Hybrid Working and the Next Normal: My Thoughts on Poly’s New Study
I received an email last week telling me about Poly’s (formerly Plantronics and Polycom) latest virtual event, introducing its study on the market. The report, dubbed “Hybrid Working: Creating the ‘Next Normal’ in Work Practices, Spaces and Culture,” was made to “highlight the shift in focus from place of work to purpose of work as businesses redesign operations and reinvent ways of working in response to COVID-19.”
It piqued my interest immediately, but I felt as if I could nearly make predictions for what this would tell the AV community: Yes, the place in which you work is important because who can focus on work when you’re not in an ergonomic setting? BUT — does that ergonomic environment have to be in an office? We’ve been in the midst of a pandemic for going on five (?) months now, and the vast majority of us (save for AV installers/integrators) have been working from home. I can tell you that a good work space can be set up just about anywhere given it’s a distraction-free environment.
Obviously, companies are seeing that this type of work-from-home, Zoom-calls-to-check-in-and-make-sure-nobody-is-watching-“Friends”-on-HBO-Max-all-day method can work! So, are your CEOs going to rush you back to the office post-COVID when they can save money by keeping you at the house without risking productivity? Probably not, folks!
Be that as it may, I see the purpose of Poly’s report. Without solid numbers from a study to back up my findings (gleaned entirely from personal experience) above, it’s just speculation. Speculation isn’t what drives an industry forward, and it also isn’t what supports company-wide decisions. However, a study will.
So, without further ado, here’s a little bit about the nitty-gritty numbers and what I learned from Poly’s virtual event that helped break this down a little bit.
What even is a workplace?
Darrius Jones, EVP of strategy marketing and innovation and acting CMO of Poly, began the event by talking a little about some of the new perspectives Poly gained from this study.
“Whether you’re a factory worker or in the office, everyone’s definition of the workplace has changed,” Jones said.
But when it comes to working from home, change isn’t necessarily a bad thing — as long as it’s not making workers unproductive.
Note the whole 74% of CFOs are into permanently moving to this working-from-home thing, distractions and all. But — the way to best navigate those distractions is by reinventing, responding and redesigning work-from-home culture. More on that later.
Jones mentioned how he has struggled with building an ergonomic, functional workplace at his home. He said he knows it’s hard — and mentioned that his kids complained that he would always take his calls on speakerphone, and that they could hear every word.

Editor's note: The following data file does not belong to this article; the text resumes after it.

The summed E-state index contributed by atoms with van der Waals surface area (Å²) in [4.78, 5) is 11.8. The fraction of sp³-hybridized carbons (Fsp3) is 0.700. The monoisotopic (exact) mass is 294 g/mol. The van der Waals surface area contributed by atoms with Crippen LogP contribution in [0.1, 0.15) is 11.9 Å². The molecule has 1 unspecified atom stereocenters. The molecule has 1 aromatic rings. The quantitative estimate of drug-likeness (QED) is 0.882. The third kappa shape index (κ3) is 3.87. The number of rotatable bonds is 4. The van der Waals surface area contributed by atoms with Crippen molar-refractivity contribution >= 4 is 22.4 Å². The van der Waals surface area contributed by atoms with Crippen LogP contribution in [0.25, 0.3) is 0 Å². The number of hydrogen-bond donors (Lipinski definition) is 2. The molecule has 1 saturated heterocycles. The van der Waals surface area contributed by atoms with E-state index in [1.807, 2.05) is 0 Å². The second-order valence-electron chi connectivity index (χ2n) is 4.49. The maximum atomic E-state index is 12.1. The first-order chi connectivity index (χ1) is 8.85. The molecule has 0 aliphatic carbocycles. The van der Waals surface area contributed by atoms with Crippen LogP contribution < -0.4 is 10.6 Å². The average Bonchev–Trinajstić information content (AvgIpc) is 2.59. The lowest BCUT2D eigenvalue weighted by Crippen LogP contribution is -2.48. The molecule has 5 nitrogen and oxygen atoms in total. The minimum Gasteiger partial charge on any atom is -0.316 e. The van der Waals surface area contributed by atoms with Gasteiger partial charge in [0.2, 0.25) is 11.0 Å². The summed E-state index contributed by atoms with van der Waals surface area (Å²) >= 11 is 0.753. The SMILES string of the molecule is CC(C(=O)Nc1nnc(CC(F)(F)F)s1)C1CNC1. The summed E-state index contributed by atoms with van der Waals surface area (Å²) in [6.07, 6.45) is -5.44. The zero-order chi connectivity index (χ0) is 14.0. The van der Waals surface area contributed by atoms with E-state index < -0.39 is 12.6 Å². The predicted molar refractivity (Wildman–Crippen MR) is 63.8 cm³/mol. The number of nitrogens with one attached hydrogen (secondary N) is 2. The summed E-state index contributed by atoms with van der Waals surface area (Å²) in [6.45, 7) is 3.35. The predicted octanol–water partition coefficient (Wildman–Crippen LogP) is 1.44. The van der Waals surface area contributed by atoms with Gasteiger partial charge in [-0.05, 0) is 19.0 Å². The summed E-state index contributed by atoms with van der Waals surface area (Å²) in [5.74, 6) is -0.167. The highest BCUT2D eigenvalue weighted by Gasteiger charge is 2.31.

Basically, the moral of the story: Distractions exist when we work from home. It’s one of the biggest problems. But is it worth giving up the flexibility remote workers have right now?
“Whether I have a cold or COVID-19, I should have that same flexibility,” said Jones.
Not that I would be trying to work if I (Steph) had COVID, but I get his point. If someone calls me in a tizzy over something at work, I should have the flexibility and opportunity to help from home if I’m not feeling my best! No need to potentially infect a whole office of people.
Mastering the environment (how????)
What we have learned so far: Working from home is working a lot better than people thought it would. Company higher-ups are considering making this a permanent change even after the pandemic runs its course. But how can tech, and specifically AV tech, help?
“Tech is going to give people the confidence to do what they need to do no matter where they’re at,” Jones said.
He paused for a moment to discuss ways that we are not taking advantage of what’s available to us. He first pinpointed that, when on a Zoom or other video call, it’s important to actually be on video. Why? In his personal experience, Jones has found his messaging was more effective when people could actually see what he was saying.
But on the other hand, it’s difficult to incentivize people to get excited about more virtual meetings. The fatigue is real.
How we rectify that, Jones added, is by shifting the culture and by “bringing people in from disparate workforces in meaningful ways.”
So, next question: What will the new environment look like?
According to this part of the study, contributed by Sarah Susanka of Susanka Studios, the new environment looks like a hybrid of working from home but with memberships to things like co-working spaces and satellite offices for use when needed. Of course, there are exceptions to the rule, but companies are overwhelmingly seeing how smoothly operations can go even as work mostly takes place from the comfort of people’s homes.
Hybrid working can take many forms, though, so it can be best thought of as an umbrella term. See the below:
Things that will be ~trending~ in the next year
Every great market report comes with not only hard data but also predictions gleaned from said data. Poly’s report concludes with a few trends we may expect to see from this shift to hybrid working over the next year.
These are the pockets that Poly argues are going to change the game when it comes to building technology to fit this new workforce. Is our industry doomed? No. In AV, every great product starts with a problem that needs technology to solve it. And the above are the problems: not-great audiovisual quality from our laptops, huddle rooms that weren’t created with today’s health regulations in mind, shared office solutions that require touch and products that don’t learn our habits and respond to them. The solutions to these problems are going to include the AV products that push us forward.
Here is a link to Poly’s full study, in case my high points weren’t good enough for you.